India will see the second highest loss to GDP - $49 billion, equivalent to the total GDP of Croatia.
It said the risk exposure of individual countries is largely determined by their net food trade and the share of average household spending on food commodities.
Countries such as Egypt, Morocco, and the Philippines that combine high food commodity imports and high household spending on these commodities see the worst effects in terms of reduction in absolute GDP, worsening of current account balances, and higher inflation.
A number of large emerging market countries, including China, Indonesia and Turkey, are also strongly impacted as they have high household spending levels on food commodities and moderate net imports of these commodities.
Countries expected to experience an increase in GDP include South American cash crop exporters such as Paraguay and Uruguay and agricultural powerhouses such as Brazil, Australia, Canada and the United States.
UNEP Executive Director Achim Steiner said, “Fluctuations in food prices are felt directly by consumers and reverberate throughout national economies. As environmental pressures mount, it is important to anticipate the economic impact of these stresses so that countries and investors can work on mitigating and minimising risk. And as the global population continues to rise, food prices can be a bellwether for how environmental risk translates to economic risk and vulnerability.”
UN observes 125th birth anniversary of Ambedkar
NEW YORK: The birth anniversary of B.R. Ambedkar was observed here on Wednesday at the United Nations for the first time with focus on "Combating Inequalities for the Achievement of Sustainable Development Goals". The Permanent Mission of India to the United nations in New York hosted a special event at the UN Headquarters to commemorate the 125th birth anniversary of Bharat Ratna Dr. B. R.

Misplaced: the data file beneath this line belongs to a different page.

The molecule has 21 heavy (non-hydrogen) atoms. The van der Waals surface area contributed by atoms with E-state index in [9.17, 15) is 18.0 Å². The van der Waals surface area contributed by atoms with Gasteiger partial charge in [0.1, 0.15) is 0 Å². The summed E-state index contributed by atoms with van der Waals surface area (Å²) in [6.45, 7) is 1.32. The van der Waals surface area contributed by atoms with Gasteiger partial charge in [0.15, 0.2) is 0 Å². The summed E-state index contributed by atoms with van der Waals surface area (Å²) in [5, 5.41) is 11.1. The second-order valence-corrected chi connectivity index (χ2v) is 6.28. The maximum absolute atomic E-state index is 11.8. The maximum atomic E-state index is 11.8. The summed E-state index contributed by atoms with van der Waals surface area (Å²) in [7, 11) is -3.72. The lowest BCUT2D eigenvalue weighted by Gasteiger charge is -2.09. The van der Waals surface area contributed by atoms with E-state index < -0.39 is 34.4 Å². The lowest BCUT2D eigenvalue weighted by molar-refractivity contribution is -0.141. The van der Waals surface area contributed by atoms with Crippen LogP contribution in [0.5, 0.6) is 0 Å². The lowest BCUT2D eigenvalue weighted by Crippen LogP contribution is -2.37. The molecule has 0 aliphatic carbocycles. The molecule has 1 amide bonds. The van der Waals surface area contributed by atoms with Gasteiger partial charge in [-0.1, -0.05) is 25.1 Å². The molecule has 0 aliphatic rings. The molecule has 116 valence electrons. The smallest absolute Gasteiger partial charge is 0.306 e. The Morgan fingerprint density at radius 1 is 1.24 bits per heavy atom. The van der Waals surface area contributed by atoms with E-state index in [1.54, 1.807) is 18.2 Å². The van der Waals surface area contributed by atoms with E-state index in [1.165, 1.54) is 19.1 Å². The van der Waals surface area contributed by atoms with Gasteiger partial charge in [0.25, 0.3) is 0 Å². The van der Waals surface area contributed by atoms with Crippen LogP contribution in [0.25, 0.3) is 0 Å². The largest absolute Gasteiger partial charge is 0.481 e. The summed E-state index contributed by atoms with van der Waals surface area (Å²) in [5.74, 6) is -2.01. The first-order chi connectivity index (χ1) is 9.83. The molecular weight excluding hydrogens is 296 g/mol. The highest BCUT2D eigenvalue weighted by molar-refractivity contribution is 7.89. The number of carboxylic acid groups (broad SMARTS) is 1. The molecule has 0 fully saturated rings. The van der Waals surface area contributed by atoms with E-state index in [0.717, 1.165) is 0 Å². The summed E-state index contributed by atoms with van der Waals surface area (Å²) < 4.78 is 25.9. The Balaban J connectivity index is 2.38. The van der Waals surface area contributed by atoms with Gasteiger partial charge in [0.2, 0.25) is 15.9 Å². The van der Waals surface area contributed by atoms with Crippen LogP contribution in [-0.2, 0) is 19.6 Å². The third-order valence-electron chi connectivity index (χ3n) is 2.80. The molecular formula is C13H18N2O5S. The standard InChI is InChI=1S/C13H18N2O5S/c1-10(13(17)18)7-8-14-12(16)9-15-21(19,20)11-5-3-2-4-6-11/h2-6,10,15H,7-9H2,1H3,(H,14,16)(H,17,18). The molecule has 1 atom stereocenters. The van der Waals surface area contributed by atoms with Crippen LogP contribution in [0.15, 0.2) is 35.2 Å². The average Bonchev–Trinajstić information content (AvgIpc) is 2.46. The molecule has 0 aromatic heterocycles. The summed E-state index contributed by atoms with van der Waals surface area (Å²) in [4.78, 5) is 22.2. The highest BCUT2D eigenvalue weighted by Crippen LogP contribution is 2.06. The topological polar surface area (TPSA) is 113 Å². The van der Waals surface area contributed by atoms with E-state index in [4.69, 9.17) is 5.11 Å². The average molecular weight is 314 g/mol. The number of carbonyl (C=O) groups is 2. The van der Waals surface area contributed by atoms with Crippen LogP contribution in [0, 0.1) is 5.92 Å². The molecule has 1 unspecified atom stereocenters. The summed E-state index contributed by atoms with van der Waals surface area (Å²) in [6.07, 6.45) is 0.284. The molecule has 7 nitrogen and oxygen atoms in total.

Ambedkar. The event was organised in association with the Kalpana Saroj
Foundation and Foundation of Human Horizon.
UN to observe 125th birth anniversary of Ambedkar
By Deepak Arora
NEW YORK, April 9: The birth anniversary of B.R. Ambedkar will be observed on April 13 at the United Nations for the first time with focus on "Combating Inequalities for the Achievement of Sustainable Development Goals"
The Permanent Mission of India to the United nations in New York will host a special event at the UN Headquarters to commemorate the 125th birth anniversary of Bharat Ratna Dr. B. R.
Ambedkar. The event will be organised in association with the Kalpana Saroj
Foundation and Foundation of Human Horizon.
“Babasaheb’s birth anniversary to be observed at the U.N. for 1st time with focus on combating inequalities to achieve SDGs,” India’s envoy to the U.N. Syed Akbaruddin had tweeted.
"The landmark 2030 Agenda for Sustainable Development recognizes that combating inequality within and among countries, creating sustained, inclusive and sustainable growth and fostering inclusion are interdependent. The vision of Dr. B. R. Ambedkar, the architect of
the Indian Constitution, to achieve social justice and equality also finds resonance in the core message of the 2030 Agenda," according to a press note issued by the Indian Mission.
To highlight the above, a panel discussion will be held on the theme 'Combating inequalities for the achievement of Sustainable Development Goals' with the objective of raising awareness on the importance of addressing all forms of inequality for the achievement of Sustainable Development Goals (SDGs) and as per the visionary message of Dr. Ambedkar.
Ms. Helen Clark, Chair of the United Nations Development Group (UNDG) and the Administrator of the United Nations Development Program (UNDP) will be the Keynote Speaker. Professor Stan
Kachnowski Chair, HITLAB and Fellow, Royal Society of Medicine, Associate Professor Ms.
Anupama Rao from Colombia University and Mr. Christopher Queen, Lecturer at Harvard
University will be among the panelists.
The event is expected to be bring together political leaders, senior UN officials, diplomats, academia, civil society and private sector from India, US and other parts of the world.